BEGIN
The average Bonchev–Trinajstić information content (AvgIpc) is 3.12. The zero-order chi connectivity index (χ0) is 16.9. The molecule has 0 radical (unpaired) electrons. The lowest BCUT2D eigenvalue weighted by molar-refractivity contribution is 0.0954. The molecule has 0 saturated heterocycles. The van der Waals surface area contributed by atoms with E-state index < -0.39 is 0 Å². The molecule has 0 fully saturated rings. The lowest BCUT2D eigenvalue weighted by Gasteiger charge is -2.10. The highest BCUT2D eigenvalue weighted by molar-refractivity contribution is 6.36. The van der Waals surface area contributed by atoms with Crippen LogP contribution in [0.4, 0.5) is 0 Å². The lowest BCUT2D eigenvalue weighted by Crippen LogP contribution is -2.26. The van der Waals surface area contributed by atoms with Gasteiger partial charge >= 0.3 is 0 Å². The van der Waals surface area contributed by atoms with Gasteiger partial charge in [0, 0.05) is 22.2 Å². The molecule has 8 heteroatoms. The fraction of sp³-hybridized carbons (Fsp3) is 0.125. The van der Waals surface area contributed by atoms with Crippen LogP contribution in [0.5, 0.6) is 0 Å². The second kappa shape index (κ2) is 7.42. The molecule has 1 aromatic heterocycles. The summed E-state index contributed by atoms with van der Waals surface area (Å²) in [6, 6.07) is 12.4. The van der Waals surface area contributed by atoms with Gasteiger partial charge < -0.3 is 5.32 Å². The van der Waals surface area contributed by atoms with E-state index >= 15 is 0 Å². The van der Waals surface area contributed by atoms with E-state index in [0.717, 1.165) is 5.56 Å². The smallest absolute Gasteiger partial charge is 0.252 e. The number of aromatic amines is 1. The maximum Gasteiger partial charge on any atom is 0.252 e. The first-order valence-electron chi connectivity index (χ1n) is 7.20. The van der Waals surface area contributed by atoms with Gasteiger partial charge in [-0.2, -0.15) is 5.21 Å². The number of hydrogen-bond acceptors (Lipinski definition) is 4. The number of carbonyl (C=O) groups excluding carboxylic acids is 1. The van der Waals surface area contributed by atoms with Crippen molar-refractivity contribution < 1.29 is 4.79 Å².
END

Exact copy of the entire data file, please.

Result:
The average Bonchev–Trinajstić information content (AvgIpc) is 3.12. The zero-order chi connectivity index (χ0) is 16.9. The molecule has 0 radical (unpaired) electrons. The lowest BCUT2D eigenvalue weighted by molar-refractivity contribution is 0.0954. The molecule has 0 saturated heterocycles. The van der Waals surface area contributed by atoms with E-state index < -0.39 is 0 Å². The molecule has 0 fully saturated rings. The lowest BCUT2D eigenvalue weighted by Gasteiger charge is -2.10. The highest BCUT2D eigenvalue weighted by molar-refractivity contribution is 6.36. The van der Waals surface area contributed by atoms with Crippen LogP contribution in [0.4, 0.5) is 0 Å². The lowest BCUT2D eigenvalue weighted by Crippen LogP contribution is -2.26. The van der Waals surface area contributed by atoms with Gasteiger partial charge >= 0.3 is 0 Å². The van der Waals surface area contributed by atoms with Gasteiger partial charge in [0, 0.05) is 22.2 Å². The molecule has 8 heteroatoms. The fraction of sp³-hybridized carbons (Fsp3) is 0.125. The van der Waals surface area contributed by atoms with Crippen LogP contribution in [0.5, 0.6) is 0 Å². The second kappa shape index (κ2) is 7.42. The molecule has 1 aromatic heterocycles. The summed E-state index contributed by atoms with van der Waals surface area (Å²) in [6, 6.07) is 12.4. The van der Waals surface area contributed by atoms with Gasteiger partial charge < -0.3 is 5.32 Å². The van der Waals surface area contributed by atoms with E-state index >= 15 is 0 Å². The van der Waals surface area contributed by atoms with E-state index in [0.717, 1.165) is 5.56 Å². The smallest absolute Gasteiger partial charge is 0.252 e. The number of aromatic amines is 1. The maximum Gasteiger partial charge on any atom is 0.252 e. The first-order valence-electron chi connectivity index (χ1n) is 7.20. The van der Waals surface area contributed by atoms with Gasteiger partial charge in [-0.2, -0.15) is 5.21 Å². The number of hydrogen-bond acceptors (Lipinski definition) is 4. The number of carbonyl (C=O) groups excluding carboxylic acids is 1. The van der Waals surface area contributed by atoms with Crippen molar-refractivity contribution < 1.29 is 4.79 Å².